The death of Brian Jones is covered, as is the addition of new guitarist Mick Taylor, who may have helped lead the band to a golden age. But there’s more about Taylor’s departure than that of Bill Wyman, the founding bassist who was there from the beginning and has been gone for nearly 20 years. But that’s mostly because the band treats the past 25 years as a kind of “happily ever after” that isn’t covered at all.
It’s plain to see that they did Slim Harpo and American blues, but nobody talks much about music in the film. Indeed, the band’s secret is mentioned only briefly by Wyman: with drummer Charlie Watts playing a fraction of a second behind Keith Richards and Wyman playing just ahead. Richards observes that “Midnight Rambler” is the perfect Jagger-Richards example – nobody else could have written that song “or would have thought to turn an opera out of the blues.”
The one running narrative of the Stones – the tension between Mick and Keith — is never mentioned. But even more amazing is that, for all he’s been credited with the band in other biographies, neither is the late keyboardist Ian Stewart. And then there are contradictions in early interviews when Jagger says he’s not acting, compared to others not much later saying that it’s all an act.
Those clips of early blues covers are really good, as is one backstage scene after they started writing their own songs, coming up with “Sitting on a Fence” and “Tell Me.” They were caught up in the 1960s uprisings as much as anybody was, but were never leaders in it (“What can a poor boy do, but sing in a rock n’ roll band?” he lamented). But drugs were part of their world, and the press and police were set to make examples of them, most tellingly with London’s notorious News of the World tipping off police that they should make drug arrests at Keith Richards’ house after a Sunday’s tripping.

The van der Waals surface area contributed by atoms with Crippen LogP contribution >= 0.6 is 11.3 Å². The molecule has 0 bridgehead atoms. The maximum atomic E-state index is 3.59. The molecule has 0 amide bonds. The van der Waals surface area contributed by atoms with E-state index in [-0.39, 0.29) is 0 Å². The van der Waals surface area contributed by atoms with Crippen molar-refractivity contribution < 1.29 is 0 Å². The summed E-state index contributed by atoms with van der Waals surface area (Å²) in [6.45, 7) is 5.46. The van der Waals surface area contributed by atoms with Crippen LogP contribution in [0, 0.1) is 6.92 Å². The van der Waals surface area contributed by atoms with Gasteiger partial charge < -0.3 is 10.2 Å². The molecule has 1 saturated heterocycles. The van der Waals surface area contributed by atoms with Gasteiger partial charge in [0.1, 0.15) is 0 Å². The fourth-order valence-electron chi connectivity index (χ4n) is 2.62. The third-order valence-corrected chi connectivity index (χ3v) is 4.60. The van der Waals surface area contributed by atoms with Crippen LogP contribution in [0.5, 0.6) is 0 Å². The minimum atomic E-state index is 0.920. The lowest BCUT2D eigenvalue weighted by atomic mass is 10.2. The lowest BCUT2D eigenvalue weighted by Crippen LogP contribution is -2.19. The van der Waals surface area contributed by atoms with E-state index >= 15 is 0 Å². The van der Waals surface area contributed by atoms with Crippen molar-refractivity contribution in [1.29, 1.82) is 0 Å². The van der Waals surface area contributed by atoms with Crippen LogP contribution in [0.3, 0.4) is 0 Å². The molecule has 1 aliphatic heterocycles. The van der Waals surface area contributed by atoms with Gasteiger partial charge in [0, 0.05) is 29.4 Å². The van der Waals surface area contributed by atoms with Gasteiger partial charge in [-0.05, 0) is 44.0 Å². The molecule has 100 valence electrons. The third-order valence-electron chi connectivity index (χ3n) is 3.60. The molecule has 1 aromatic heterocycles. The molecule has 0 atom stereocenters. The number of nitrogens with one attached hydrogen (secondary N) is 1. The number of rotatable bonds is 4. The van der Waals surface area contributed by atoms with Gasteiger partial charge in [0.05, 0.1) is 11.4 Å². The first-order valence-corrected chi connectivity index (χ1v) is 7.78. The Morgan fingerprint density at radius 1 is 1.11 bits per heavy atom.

“I’m not interested in your petty morals,” Richards told his judge and he got a one-year sentence; both he and Jagger were out after a day in jail. As the '70s went on, there was a fundamental dysfunction to the Stones that had nothing to do with the disarray and chaos of recording and backstage antics.
Nobody seems to know why Mick Taylor left the band, even now, though he tells the filmmaker he needed to get away from the drugs. And as much of a drag as that seemed to the band, largely in hindsight, having the very simpatico Ron Wood join the band is seen as the culmination of the story that has since been perceived as virtually unchanged. And that was 1975.
Keith’s Toronto bust in 1977 is seen as his own turning point, ending the addiction to save the band, if not himself. “If there’s one thing more important than smack, that’s the band,” the disembodied Richards says today. "I was quite relieved he cleaned up some,” Jagger says. That kind of selflessness has kept the band rolling this much longer, but in “Crossfire Hurricane” it’s just about the end of the film.
If the Stones themselves can’t find anything to say about the band’s last quarter-century, should their surviving fans also treat them only as a still-traveling nostalgia object?
"Crossfire Hurricane" premieres Thursday at 9 p.m. on HBO.